European Union Geopolitical Watch Team: Audrey Moisan, Emma Chlebowski, Marie Corcelle, Tristan Jarraud, Florent Guichard, Antoine Bézier, Etienne Mathieu
The files we follow: NATO/EU relations and neutral and ex-neutral countries; Energy policies and energy dependencies of the EU and Member States; EU/UK/Ireland relations; Environmental policies and issues of the EU and Member States; EU trade policies; Franco-German axis and intra-European relations with frugal countries, Germany/Eastern Europe relations, Nordic countries; Poland/Hungary/Romania foreign policies and relations with the EU; Various EU and Member States.
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– NATO/EU relations and neutral and ex-neutral countries – Etienne Mathieu –
– On 22 March, the Swedish Parliament voted in favour of the country’s membership in NATO (Euractiv). However, this approval remains ineffective for now, as long as Hungary and Turkey have not lifted their vetoes. The vote received a large majority (269 votes in favour, 37 against), despite the opposition of the Greens and the Left Party (Miljöpartiet, generally classified on the extreme left). Euractiv recalls that the Swedish government rules out any deployment of nuclear weapons in Sweden in the event of membership, although this has never been discussed with the Alliance before; military nuclear power is a sensitive issue in Swedish public opinion, and one of the points raised by the opposition to membership. Foreign Minister Tobias Billström reiterated his assertion that Sweden would succeed in obtaining membership in the Alliance before the July summit in Vilnius.
On 23 March, Swedish Prime Minister Ulf Kristersson said he would hold talks with his Hungarian counterpart Viktor Orban (Le Figaro). For the head of the Swedish government, it is a question of clarifying the reasons for the absence of a vote in the Hungarian Parliament in favour of Sweden’s membership in NATO, as was the case for the vote in favour of Finland scheduled for 27 March (Le Journal du Dimanche). On 21 March, in a press conference, Ulf Kristersson acknowledged that the probability of Finland joining NATO without waiting for Sweden’s membership had increased (La Presse).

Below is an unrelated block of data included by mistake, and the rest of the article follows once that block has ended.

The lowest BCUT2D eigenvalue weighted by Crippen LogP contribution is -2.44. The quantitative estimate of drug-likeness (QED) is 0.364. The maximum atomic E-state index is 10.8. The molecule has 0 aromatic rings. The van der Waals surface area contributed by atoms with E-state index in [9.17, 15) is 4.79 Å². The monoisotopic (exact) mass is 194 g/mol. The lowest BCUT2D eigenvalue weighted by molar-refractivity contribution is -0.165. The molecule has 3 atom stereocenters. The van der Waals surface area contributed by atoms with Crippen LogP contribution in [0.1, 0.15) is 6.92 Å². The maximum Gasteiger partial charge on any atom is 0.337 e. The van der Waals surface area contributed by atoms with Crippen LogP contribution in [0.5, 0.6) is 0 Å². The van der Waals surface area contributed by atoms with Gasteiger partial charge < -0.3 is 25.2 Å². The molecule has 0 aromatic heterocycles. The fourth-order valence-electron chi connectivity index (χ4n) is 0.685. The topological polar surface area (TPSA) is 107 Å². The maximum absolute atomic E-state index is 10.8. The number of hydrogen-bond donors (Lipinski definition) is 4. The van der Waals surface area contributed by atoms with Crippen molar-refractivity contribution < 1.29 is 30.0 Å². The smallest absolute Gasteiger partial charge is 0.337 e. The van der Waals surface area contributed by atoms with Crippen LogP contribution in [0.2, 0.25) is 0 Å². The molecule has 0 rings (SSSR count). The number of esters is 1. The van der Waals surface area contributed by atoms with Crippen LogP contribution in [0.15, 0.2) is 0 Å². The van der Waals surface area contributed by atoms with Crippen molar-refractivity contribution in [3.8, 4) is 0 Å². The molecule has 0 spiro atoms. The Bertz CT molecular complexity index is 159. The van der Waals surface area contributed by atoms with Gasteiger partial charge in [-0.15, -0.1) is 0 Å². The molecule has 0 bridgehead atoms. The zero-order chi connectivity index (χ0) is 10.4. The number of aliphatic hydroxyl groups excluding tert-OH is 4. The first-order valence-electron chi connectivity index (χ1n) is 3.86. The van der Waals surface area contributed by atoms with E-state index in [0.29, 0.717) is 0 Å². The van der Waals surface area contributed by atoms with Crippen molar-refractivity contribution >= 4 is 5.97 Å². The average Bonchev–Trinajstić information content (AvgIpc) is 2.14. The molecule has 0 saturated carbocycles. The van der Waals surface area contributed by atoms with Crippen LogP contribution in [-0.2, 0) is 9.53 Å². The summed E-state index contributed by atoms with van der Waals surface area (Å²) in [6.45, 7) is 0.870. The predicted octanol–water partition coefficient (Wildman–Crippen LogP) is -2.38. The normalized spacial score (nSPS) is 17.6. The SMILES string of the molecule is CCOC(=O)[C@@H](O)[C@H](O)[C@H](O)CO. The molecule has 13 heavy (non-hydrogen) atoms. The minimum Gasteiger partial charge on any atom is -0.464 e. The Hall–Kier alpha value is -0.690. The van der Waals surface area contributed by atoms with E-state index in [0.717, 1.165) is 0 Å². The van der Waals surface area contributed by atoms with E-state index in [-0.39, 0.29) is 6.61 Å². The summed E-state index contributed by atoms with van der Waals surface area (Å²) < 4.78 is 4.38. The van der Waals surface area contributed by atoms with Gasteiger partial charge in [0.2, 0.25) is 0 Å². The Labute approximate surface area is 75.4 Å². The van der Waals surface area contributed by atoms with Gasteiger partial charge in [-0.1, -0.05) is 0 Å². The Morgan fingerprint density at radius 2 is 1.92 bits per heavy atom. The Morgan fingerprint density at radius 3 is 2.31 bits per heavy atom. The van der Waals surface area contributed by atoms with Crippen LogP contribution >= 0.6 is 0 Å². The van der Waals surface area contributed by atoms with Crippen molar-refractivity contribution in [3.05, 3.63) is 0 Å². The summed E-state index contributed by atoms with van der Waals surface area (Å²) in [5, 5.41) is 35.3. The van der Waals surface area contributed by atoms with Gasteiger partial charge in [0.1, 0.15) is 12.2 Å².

Finland has confirmed its membership process: President Sauli Niinistö has signed the law on NATO membership (Euronews).
NATO Secretary General Jens Stolenberg welcomed the validation of Finland’s membership, while reminding that Sweden’s membership was a necessity. So did Jake Sullivan, National Security Advisor to the President of the United States – a strategic and prestigious position held by Henry Kissinger, Zbigniew Brezinski and Colin Powell, among others. Unlike Turkey, which disagrees with Sweden on the subject of freedom of expression and blasphemy (NHK), Hungary does not officially specify why it still refuses to validate Sweden’s membership in the Atlantic Alliance. Le Figaro points out that the Hungarian government can use this membership as a bargaining chip in its dispute with the European Union, which is blocking several billion euros of funds pending political reforms.
– Jens Stolenberg met with Swiss Federal Councillor Viola Amherd on 22 March. She declared the willingness of the Swiss Confederation to strengthen its cooperation with NATO, notably through joint exercises (La Tribune de Genève). The corps commander (Swiss equivalent of a lieutenant general, the highest rank in peacetime) Thomas Süssli, head of the Swiss army, agreed with her on 23 March (RTS). But on the NATO side, this Swiss willingness to cooperate is met with scepticism by the Alliance, which demands in return that the Swiss Confederation authorize the re-export of arms to Ukraine (RTBF). In fact, as part of its policy of neutrality, Switzerland only sells arms on condition that they are not then re-exported to Ukraine – unlike, for example, Bulgaria. The Secretary General of NATO has stated that “neutral countries also have a duty to defend the UN Charter“.
EU/UK/Ireland relations – Tristan Jarraud –
515 in favor and 29 against: this is the result of the vote on the Stromon Brake. The latter is one of the most important issues for making progress on the British and Irish border. The vote suggests that Prime Minister Rishi Sunak has won hands down. However, both former prime ministers Boris Johnson and Liz Truss voted against. And as Politico reports, “However, House of Commons records show that 48 other Conservatives abstained or were exempted from voting.” Some commentators suggest that there may be a groundswell of revolt in the Conservative camp. However, this victory must be put into perspective as the bulk of the text has not yet been considered by the House of Commons.Vous devez souscrire à un abonnement EurasiaPeace pour avoir accès au contenu - Prendre votre abonnement